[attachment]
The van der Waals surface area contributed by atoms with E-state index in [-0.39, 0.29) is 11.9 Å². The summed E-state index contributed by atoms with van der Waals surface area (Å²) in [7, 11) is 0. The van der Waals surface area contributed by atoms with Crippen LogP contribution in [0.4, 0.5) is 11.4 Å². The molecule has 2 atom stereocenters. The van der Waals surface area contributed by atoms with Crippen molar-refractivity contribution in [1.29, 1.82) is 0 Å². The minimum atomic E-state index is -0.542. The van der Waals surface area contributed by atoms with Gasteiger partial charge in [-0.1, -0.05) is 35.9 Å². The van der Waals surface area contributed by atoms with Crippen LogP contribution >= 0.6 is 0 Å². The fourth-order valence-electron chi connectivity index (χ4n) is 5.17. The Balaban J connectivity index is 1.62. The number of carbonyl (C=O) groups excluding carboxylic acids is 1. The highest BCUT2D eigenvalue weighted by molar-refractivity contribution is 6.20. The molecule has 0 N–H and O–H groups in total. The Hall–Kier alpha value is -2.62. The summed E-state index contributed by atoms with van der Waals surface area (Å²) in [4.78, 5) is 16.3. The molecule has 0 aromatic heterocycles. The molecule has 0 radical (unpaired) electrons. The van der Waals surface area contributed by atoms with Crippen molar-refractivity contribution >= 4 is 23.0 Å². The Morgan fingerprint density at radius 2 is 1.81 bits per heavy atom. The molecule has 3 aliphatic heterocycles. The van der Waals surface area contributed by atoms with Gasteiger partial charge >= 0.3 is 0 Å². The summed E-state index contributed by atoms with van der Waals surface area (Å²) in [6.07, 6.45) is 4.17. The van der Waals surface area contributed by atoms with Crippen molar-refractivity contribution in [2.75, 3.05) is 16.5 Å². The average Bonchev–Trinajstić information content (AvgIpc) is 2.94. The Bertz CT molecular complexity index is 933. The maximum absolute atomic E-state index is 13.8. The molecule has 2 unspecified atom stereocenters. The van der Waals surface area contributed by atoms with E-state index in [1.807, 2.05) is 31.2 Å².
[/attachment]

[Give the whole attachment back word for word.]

The van der Waals surface area contributed by atoms with E-state index in [-0.39, 0.29) is 11.9 Å². The summed E-state index contributed by atoms with van der Waals surface area (Å²) in [7, 11) is 0. The van der Waals surface area contributed by atoms with Crippen LogP contribution in [0.4, 0.5) is 11.4 Å². The molecule has 2 atom stereocenters. The van der Waals surface area contributed by atoms with Crippen molar-refractivity contribution in [1.29, 1.82) is 0 Å². The minimum atomic E-state index is -0.542. The van der Waals surface area contributed by atoms with Gasteiger partial charge in [-0.1, -0.05) is 35.9 Å². The van der Waals surface area contributed by atoms with Crippen LogP contribution >= 0.6 is 0 Å². The fourth-order valence-electron chi connectivity index (χ4n) is 5.17. The Balaban J connectivity index is 1.62. The number of carbonyl (C=O) groups excluding carboxylic acids is 1. The highest BCUT2D eigenvalue weighted by molar-refractivity contribution is 6.20. The molecule has 0 N–H and O–H groups in total. The Hall–Kier alpha value is -2.62. The summed E-state index contributed by atoms with van der Waals surface area (Å²) in [4.78, 5) is 16.3. The molecule has 0 aromatic heterocycles. The molecule has 0 radical (unpaired) electrons. The van der Waals surface area contributed by atoms with Crippen molar-refractivity contribution >= 4 is 23.0 Å². The Morgan fingerprint density at radius 2 is 1.81 bits per heavy atom. The molecule has 3 aliphatic heterocycles. The van der Waals surface area contributed by atoms with Gasteiger partial charge >= 0.3 is 0 Å². The summed E-state index contributed by atoms with van der Waals surface area (Å²) in [6.07, 6.45) is 4.17. The van der Waals surface area contributed by atoms with Crippen molar-refractivity contribution in [2.75, 3.05) is 16.5 Å². The average Bonchev–Trinajstić information content (AvgIpc) is 2.94. The Bertz CT molecular complexity index is 933. The maximum absolute atomic E-state index is 13.8. The molecule has 2 unspecified atom stereocenters. The van der Waals surface area contributed by atoms with E-state index in [1.807, 2.05) is 31.2 Å².